Alternately, you can load Rigaku pucks using tweezers to put the entire base and vial into the puck. Just be sure to let the staff know that the caps are still on the pins, so they can remove the caps before placing the pucks in the robot dewar.
Check Your Pins: It is very important to check the seating of your pins when using Rigaku style pucks. The easiest way to accomplish this is to visually inspect the puck by lifting the puck top above the liquid nitrogen level and shining a flashlight on it. This provides a clearer view into the base of the puck and should allow you to see any improperly aligned pins. If it is difficult to see the pins, look for symetry in the reflectivity of the pins. A tipped pin will often look shadowed and asymetric. In the following photo, pins 2,5,8,9,11 and 12 are improperly mounted:
If a pin is tipped over the easiest and safest way to reseat it without harming your crystal is to use a straight probe about the diameter of a wire coat hanger to reseat the pin by gently pushing on the top of the pin base opposite to which the pin is leaning. The pin should "snap" firmly onto the base when straightened. The ACTOR pin check tool can also be used, but a visual inspection is preffered and generally more reliable.
 Loading pins into ALS or Unipucks pucks
The NSLS has made an excellent video on how to load pins into the ALS pucks and Unipucks. It can be found here:
For getting the pins back out of the ALS pucks, you can use the puck separator tool. First, under LN, place the puck in the separator holder as shown:
Then, insert the puck separator into the base:
And press down:
The pins will be left in the cap, and can be removed with a magnetic cryowand:
 Things to Watch For
The ALS and Unipucks have small clips holding the base to the cap. It is important to make sure these clips are secure but not protruding.
if the clips are bent out, it is very difficult to get the shipping cane in or out of the shipping dewar.
if the clips are very loose, there is the danger that the puck base will fall out of the cap during transfer from the shipping cane to the robot dewar.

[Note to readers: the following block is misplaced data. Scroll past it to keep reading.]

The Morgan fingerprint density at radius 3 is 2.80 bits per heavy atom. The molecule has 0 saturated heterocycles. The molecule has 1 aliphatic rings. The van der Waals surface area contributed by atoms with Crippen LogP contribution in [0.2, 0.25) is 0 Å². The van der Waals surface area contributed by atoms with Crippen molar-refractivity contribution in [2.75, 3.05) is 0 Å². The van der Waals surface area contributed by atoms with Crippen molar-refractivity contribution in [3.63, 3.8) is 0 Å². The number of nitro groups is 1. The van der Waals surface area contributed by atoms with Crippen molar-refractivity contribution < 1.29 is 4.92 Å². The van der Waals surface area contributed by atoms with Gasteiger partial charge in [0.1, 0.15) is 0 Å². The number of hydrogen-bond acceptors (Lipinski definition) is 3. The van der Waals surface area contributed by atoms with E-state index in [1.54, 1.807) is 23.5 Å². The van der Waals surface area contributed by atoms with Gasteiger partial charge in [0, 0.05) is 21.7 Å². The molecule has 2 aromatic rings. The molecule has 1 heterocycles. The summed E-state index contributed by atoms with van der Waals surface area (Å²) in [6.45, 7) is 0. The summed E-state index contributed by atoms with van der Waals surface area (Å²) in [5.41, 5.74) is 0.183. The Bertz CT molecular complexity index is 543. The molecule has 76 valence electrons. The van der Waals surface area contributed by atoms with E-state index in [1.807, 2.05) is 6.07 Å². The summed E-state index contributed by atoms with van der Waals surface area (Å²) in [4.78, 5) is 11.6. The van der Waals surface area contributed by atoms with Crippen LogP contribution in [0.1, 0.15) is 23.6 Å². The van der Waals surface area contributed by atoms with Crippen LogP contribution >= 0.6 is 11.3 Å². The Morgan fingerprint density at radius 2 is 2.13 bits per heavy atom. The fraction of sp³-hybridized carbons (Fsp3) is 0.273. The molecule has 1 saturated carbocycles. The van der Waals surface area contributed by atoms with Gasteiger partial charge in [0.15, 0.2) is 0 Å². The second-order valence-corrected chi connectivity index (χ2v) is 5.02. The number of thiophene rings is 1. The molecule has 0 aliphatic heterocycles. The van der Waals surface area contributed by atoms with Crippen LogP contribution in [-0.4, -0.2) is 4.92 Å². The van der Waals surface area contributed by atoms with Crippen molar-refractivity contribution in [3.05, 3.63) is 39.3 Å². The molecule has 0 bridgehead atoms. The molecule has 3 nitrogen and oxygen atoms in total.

Replacement clips can be purchased from Crystal Positioning Systems or fabricated according to the drawing below.
The ALS style pucks are also susceptible to a thermally induced degradation of the ferrite which holds them to the dewar base plate. CPS also sells replacements for these.
 Further Details on the sector 5 Robot Use
Robot safety and specifics for the sector 5 robots are described here.
 Technical drawings and CAD models for the pucks and automounter tools
In the interests of maintaining the widest possible operational compatibility between different implementations of the Berkeley Automounter robot system we are making publicly available a full set of drawings and CAD models for the pucks, handling tools, and shipping accessories. These can be freely downloaded below. Please report any errors or omissions that you find back to BCSB so that we can revise the drawings appropriately.
step format drawings of the ALS style pucks, uploaded Jan. 11th 2011
PDF format drawings of the ALS style pucks, uploaded Jan. 11th 2011
V1.0 of the tools and shipping accessory models, uploaded Jan 20th 2010
V1.0 of the tools and shipping accessory drawings, uploaded Jan 20th 2010
The Rigaku pucks and puck tools can be ordered from:
A 2008 pricelist can be found here: Rigaku tools pricelist
Unipucks, ALS Style Pucks, shipping canes, and puck tools can be purchased from:
The Unipuck tools are the same as the ALS puck tools.
(Note that they are called "V1 Unipucks" on the Crystal Positioning site.)
Bases can be ordered from either of the following suppliers:
Hampton Research http://www.hamptonresearch.com)
HR4-779 "Crystal Cap Magnetic ALS"
Part Number GB-B1A
Pins can be ordered from Hampton Research or Mitegen. They come in a variety of sizes. Sample Hampton part numbers are HR4-993 (10 micron loops) and HR4-941 (20 micron loops. Sample Mitegen part numbers are M1-LSP-50 (50 micron aperture MicroMounts mounted on 18mm pins) and M5-LSP-20LD (20 micron aperture MicroLoops LD)